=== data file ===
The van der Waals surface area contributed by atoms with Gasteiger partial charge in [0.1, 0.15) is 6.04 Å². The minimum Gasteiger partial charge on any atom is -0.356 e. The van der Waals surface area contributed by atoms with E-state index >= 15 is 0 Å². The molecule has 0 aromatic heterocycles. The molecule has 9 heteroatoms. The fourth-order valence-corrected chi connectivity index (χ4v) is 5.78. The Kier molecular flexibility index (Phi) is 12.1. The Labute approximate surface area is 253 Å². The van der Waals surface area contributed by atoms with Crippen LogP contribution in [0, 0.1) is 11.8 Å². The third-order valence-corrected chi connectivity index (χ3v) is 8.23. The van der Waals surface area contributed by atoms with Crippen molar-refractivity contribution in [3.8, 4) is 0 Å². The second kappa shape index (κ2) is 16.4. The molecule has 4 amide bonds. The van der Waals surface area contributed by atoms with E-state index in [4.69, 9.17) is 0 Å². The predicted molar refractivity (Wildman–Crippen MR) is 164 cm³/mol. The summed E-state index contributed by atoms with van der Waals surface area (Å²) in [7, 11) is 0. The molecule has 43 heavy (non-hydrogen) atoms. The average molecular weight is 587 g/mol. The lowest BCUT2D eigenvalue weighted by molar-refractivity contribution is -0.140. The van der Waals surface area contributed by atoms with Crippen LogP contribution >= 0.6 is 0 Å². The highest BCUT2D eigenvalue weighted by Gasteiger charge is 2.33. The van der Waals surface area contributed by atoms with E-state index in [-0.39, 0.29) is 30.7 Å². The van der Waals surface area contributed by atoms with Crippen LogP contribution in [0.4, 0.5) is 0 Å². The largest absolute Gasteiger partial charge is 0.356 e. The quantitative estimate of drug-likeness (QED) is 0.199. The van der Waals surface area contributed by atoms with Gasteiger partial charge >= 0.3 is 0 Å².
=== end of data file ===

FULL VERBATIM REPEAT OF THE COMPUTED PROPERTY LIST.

The van der Waals surface area contributed by atoms with Gasteiger partial charge in [0.1, 0.15) is 6.04 Å². The minimum Gasteiger partial charge on any atom is -0.356 e. The van der Waals surface area contributed by atoms with E-state index >= 15 is 0 Å². The molecule has 0 aromatic heterocycles. The molecule has 9 heteroatoms. The fourth-order valence-corrected chi connectivity index (χ4v) is 5.78. The Kier molecular flexibility index (Phi) is 12.1. The Labute approximate surface area is 253 Å². The van der Waals surface area contributed by atoms with Crippen LogP contribution in [0, 0.1) is 11.8 Å². The third-order valence-corrected chi connectivity index (χ3v) is 8.23. The van der Waals surface area contributed by atoms with Crippen molar-refractivity contribution in [3.8, 4) is 0 Å². The second kappa shape index (κ2) is 16.4. The molecule has 4 amide bonds. The van der Waals surface area contributed by atoms with E-state index in [4.69, 9.17) is 0 Å². The predicted molar refractivity (Wildman–Crippen MR) is 164 cm³/mol. The summed E-state index contributed by atoms with van der Waals surface area (Å²) in [7, 11) is 0. The molecule has 43 heavy (non-hydrogen) atoms. The average molecular weight is 587 g/mol. The lowest BCUT2D eigenvalue weighted by molar-refractivity contribution is -0.140. The van der Waals surface area contributed by atoms with Crippen LogP contribution >= 0.6 is 0 Å². The highest BCUT2D eigenvalue weighted by Gasteiger charge is 2.33. The van der Waals surface area contributed by atoms with E-state index in [-0.39, 0.29) is 30.7 Å². The van der Waals surface area contributed by atoms with Crippen LogP contribution in [0.4, 0.5) is 0 Å². The largest absolute Gasteiger partial charge is 0.356 e. The quantitative estimate of drug-likeness (QED) is 0.199. The van der Waals surface area contributed by atoms with Gasteiger partial charge >= 0.3 is 0 Å².